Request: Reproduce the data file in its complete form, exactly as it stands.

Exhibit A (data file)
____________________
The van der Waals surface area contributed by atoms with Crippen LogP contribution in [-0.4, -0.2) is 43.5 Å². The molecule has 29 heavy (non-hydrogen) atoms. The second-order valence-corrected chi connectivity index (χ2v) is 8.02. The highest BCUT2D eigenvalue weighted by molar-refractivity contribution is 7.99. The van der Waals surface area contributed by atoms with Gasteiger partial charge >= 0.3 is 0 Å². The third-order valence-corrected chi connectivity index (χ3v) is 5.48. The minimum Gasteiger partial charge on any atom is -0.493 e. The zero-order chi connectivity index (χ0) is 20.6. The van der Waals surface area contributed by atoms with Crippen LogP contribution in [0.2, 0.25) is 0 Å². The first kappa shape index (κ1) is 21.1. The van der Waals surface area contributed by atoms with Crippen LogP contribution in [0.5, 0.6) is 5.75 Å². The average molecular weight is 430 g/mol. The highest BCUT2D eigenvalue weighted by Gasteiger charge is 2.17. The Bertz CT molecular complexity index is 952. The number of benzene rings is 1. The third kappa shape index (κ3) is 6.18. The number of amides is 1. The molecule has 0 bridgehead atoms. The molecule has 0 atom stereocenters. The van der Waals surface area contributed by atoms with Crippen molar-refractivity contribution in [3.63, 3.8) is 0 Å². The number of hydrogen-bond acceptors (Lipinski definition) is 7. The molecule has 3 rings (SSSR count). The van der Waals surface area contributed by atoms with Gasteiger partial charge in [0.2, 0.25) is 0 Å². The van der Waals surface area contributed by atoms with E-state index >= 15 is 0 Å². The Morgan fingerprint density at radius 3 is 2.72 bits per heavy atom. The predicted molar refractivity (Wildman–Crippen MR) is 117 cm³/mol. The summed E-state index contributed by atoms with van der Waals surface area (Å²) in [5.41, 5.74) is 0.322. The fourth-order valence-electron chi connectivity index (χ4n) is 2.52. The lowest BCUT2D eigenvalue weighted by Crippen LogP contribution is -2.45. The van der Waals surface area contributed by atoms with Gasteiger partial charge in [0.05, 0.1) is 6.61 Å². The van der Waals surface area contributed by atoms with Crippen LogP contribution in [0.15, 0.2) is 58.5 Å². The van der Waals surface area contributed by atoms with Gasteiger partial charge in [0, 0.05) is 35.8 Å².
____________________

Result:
The van der Waals surface area contributed by atoms with Crippen LogP contribution in [-0.4, -0.2) is 43.5 Å². The molecule has 29 heavy (non-hydrogen) atoms. The second-order valence-corrected chi connectivity index (χ2v) is 8.02. The highest BCUT2D eigenvalue weighted by molar-refractivity contribution is 7.99. The van der Waals surface area contributed by atoms with Gasteiger partial charge >= 0.3 is 0 Å². The third-order valence-corrected chi connectivity index (χ3v) is 5.48. The minimum Gasteiger partial charge on any atom is -0.493 e. The zero-order chi connectivity index (χ0) is 20.6. The van der Waals surface area contributed by atoms with Crippen LogP contribution in [0.2, 0.25) is 0 Å². The first kappa shape index (κ1) is 21.1. The van der Waals surface area contributed by atoms with Crippen LogP contribution in [0.5, 0.6) is 5.75 Å². The average molecular weight is 430 g/mol. The highest BCUT2D eigenvalue weighted by Gasteiger charge is 2.17. The Bertz CT molecular complexity index is 952. The number of benzene rings is 1. The third kappa shape index (κ3) is 6.18. The number of amides is 1. The molecule has 0 bridgehead atoms. The molecule has 0 atom stereocenters. The van der Waals surface area contributed by atoms with Crippen molar-refractivity contribution in [3.63, 3.8) is 0 Å². The number of hydrogen-bond acceptors (Lipinski definition) is 7. The molecule has 3 rings (SSSR count). The van der Waals surface area contributed by atoms with Gasteiger partial charge in [0.2, 0.25) is 0 Å². The van der Waals surface area contributed by atoms with E-state index >= 15 is 0 Å². The Morgan fingerprint density at radius 3 is 2.72 bits per heavy atom. The predicted molar refractivity (Wildman–Crippen MR) is 117 cm³/mol. The summed E-state index contributed by atoms with van der Waals surface area (Å²) in [5.41, 5.74) is 0.322. The fourth-order valence-electron chi connectivity index (χ4n) is 2.52. The lowest BCUT2D eigenvalue weighted by Crippen LogP contribution is -2.45. The van der Waals surface area contributed by atoms with Gasteiger partial charge in [0.05, 0.1) is 6.61 Å². The van der Waals surface area contributed by atoms with Crippen LogP contribution in [0.15, 0.2) is 58.5 Å². The van der Waals surface area contributed by atoms with Gasteiger partial charge in [0, 0.05) is 35.8 Å².